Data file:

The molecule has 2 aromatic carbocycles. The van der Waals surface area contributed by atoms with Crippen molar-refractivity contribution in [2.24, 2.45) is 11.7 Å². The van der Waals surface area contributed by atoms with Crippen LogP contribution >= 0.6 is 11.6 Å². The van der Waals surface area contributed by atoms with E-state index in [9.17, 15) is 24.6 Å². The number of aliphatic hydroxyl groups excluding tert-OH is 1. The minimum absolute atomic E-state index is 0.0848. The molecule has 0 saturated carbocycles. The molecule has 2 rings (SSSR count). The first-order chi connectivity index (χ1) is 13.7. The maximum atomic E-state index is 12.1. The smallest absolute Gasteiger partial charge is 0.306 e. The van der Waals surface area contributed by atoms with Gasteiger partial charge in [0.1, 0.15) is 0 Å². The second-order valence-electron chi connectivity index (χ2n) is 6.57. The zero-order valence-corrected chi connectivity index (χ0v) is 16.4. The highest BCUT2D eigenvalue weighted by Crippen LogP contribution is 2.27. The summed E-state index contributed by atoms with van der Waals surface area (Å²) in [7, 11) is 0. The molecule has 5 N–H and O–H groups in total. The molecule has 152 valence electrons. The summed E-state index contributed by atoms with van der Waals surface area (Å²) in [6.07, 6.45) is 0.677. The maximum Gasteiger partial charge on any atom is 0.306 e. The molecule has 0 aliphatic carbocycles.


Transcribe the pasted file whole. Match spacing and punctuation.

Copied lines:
The molecule has 2 aromatic carbocycles. The van der Waals surface area contributed by atoms with Crippen molar-refractivity contribution in [2.24, 2.45) is 11.7 Å². The van der Waals surface area contributed by atoms with Crippen LogP contribution >= 0.6 is 11.6 Å². The van der Waals surface area contributed by atoms with E-state index in [9.17, 15) is 24.6 Å². The number of aliphatic hydroxyl groups excluding tert-OH is 1. The minimum absolute atomic E-state index is 0.0848. The molecule has 0 saturated carbocycles. The molecule has 2 rings (SSSR count). The first-order chi connectivity index (χ1) is 13.7. The maximum atomic E-state index is 12.1. The smallest absolute Gasteiger partial charge is 0.306 e. The van der Waals surface area contributed by atoms with Gasteiger partial charge in [0.1, 0.15) is 0 Å². The second-order valence-electron chi connectivity index (χ2n) is 6.57. The zero-order valence-corrected chi connectivity index (χ0v) is 16.4. The highest BCUT2D eigenvalue weighted by Crippen LogP contribution is 2.27. The summed E-state index contributed by atoms with van der Waals surface area (Å²) in [7, 11) is 0. The molecule has 5 N–H and O–H groups in total. The molecule has 152 valence electrons. The summed E-state index contributed by atoms with van der Waals surface area (Å²) in [6.07, 6.45) is 0.677. The maximum Gasteiger partial charge on any atom is 0.306 e. The molecule has 0 aliphatic carbocycles.